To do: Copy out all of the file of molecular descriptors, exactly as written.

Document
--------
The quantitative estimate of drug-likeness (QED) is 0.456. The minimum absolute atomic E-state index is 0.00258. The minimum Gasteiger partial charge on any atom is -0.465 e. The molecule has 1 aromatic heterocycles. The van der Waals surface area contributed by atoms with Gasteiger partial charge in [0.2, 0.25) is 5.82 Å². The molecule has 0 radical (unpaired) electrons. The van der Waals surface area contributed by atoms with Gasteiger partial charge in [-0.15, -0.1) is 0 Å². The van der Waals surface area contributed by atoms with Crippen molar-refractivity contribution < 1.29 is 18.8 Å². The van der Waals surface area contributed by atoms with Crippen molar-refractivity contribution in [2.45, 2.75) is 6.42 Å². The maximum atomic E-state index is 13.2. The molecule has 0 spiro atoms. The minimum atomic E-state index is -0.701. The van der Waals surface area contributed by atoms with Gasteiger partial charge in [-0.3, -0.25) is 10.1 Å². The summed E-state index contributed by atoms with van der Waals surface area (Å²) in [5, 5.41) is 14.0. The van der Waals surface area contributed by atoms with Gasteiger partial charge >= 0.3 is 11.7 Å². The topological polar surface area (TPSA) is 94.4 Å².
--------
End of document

The quantitative estimate of drug-likeness (QED) is 0.456. The minimum absolute atomic E-state index is 0.00258. The minimum Gasteiger partial charge on any atom is -0.465 e. The molecule has 1 aromatic heterocycles. The van der Waals surface area contributed by atoms with Gasteiger partial charge in [0.2, 0.25) is 5.82 Å². The molecule has 0 radical (unpaired) electrons. The van der Waals surface area contributed by atoms with Gasteiger partial charge in [-0.15, -0.1) is 0 Å². The van der Waals surface area contributed by atoms with Crippen molar-refractivity contribution < 1.29 is 18.8 Å². The van der Waals surface area contributed by atoms with Crippen molar-refractivity contribution in [2.45, 2.75) is 6.42 Å². The maximum atomic E-state index is 13.2. The molecule has 0 spiro atoms. The minimum atomic E-state index is -0.701. The van der Waals surface area contributed by atoms with Gasteiger partial charge in [-0.3, -0.25) is 10.1 Å². The summed E-state index contributed by atoms with van der Waals surface area (Å²) in [5, 5.41) is 14.0. The van der Waals surface area contributed by atoms with Gasteiger partial charge >= 0.3 is 11.7 Å². The topological polar surface area (TPSA) is 94.4 Å².